Hangzhou Triennial 2016
Posted on Fri, October 28th, 2016 in Exhibition Reviews
Weaving & We
Second Hangzhou Triennial of Fiber Art
Zhejiang Art Museum, Hangzhou, China
25 August – 25 October 2016
Spread over two floors, six galleries, and the museum grounds, Weaving & We brought together over sixty exhibitors – before counting parallel exhibitions organised around the city as part of the Second Hangzhou Triennial of Fiber Art. A high proportion of the works on display simply would not have fit in a typical city centre exhibition space in Europe. The predominance of large-scale work coupled with a far more balanced representation of men and women as exhibitors and conference participants may not have been a conscious strategy for the event organisers. Nonetheless, these two facts contributed to an atmosphere far less consumed by familiar textile debates around gender, domestic narratives and the individual.
For native English speakers, a confusing fact of the exhibition title was the absence of a particular emphasis on woven cloth; similarly the term Fiber Art was not intended to suggest a particular geographical representation despite the term being more familiar to Americans (exhibitors predominantly represented Europe and China). The saying of needles was a further stated theme, noted in Sarat Maharaj’s keynote address at the Textile Thinking symposium, in his attention to the potential of the textile to needle – prick, prompt and poke away – at established thinking. Clearly inspired by Maharaj’s style of thinking through an etymology of terms, the exhibition curators – Liu Xiao, Xu Jia and Assadour Markarov – offer in the exhibition catalogue further linguistic connections. But etymological games are hard to play in translation and what may very well be logical in one language soon looses meaning in another.
The Zhejiang Art Museum is located in a verdant area near the tourist pilgrimage locale of West Lake. A number of installations on the museum grounds were built around this heavily treed landscape. Shen Lieye’s Walking Cloud (2016) used bamboo to create rounded nest-like forms twisted around a group of trees punctuated by ladders reaching into the sky above. On this occasion China was not immune to health and safety restrictions and, sadly, by the time of my visit the work was marred by warning signs to not climb on the otherwise inviting ladders. In contrast, Atelier Chen Haoru installed Mega Fabrication (2016) near the museum entrance. Described in the exhibition catalogue as a team effort to weave in space, long sections of bamboo pierced the skyline in a jumble of sharp lines. Closer to the ground the bamboo suspended small, functional swinging seats for the public to enjoy.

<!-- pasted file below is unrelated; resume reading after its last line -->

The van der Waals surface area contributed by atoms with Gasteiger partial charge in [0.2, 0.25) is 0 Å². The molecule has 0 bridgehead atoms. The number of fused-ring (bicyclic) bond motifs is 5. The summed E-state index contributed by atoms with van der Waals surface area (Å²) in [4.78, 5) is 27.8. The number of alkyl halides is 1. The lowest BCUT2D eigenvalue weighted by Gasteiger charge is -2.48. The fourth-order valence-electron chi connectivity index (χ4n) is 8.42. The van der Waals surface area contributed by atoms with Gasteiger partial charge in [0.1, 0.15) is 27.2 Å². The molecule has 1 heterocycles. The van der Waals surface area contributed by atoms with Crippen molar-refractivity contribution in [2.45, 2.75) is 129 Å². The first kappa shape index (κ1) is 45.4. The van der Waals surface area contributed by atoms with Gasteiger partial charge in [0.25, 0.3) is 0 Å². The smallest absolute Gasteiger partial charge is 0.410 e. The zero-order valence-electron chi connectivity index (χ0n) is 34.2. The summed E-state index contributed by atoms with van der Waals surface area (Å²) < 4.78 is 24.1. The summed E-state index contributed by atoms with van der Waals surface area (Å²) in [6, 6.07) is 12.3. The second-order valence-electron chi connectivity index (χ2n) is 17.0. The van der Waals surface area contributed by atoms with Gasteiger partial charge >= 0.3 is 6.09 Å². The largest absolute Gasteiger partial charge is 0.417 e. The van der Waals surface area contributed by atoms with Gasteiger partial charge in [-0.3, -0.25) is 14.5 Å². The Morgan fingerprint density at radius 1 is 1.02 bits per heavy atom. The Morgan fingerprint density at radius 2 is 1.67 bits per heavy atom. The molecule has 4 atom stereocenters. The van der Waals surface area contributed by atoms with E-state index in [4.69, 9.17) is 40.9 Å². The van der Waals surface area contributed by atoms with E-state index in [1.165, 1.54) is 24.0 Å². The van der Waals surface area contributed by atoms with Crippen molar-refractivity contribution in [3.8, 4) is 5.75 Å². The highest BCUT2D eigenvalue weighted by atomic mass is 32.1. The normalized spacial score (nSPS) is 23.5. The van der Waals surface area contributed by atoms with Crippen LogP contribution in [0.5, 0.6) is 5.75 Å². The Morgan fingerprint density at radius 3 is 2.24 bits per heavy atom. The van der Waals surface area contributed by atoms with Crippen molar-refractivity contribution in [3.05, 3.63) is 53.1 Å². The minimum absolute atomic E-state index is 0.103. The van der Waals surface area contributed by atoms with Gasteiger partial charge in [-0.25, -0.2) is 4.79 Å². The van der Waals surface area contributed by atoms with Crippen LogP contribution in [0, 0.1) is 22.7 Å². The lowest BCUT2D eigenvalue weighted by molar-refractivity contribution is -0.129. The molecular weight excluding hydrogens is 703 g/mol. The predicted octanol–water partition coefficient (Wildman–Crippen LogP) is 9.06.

Inside the six galleries the work exhibited was varied in quality and installation. In fairness these differences offer a very real indication of the various national and cultural systems we all study, work within, and are inevitably informed by. Placement of video work enjoyed particular care with the installation of South Korean artist Kimsooja’s multiscreen A Needle Woman (2005) usefully tucked at the end of a long gallery. This placement allowed viewers to watch uninterrupted by passing traffic, instead left to muse on the flow of faces the move around Kimsooja’s stationary presence.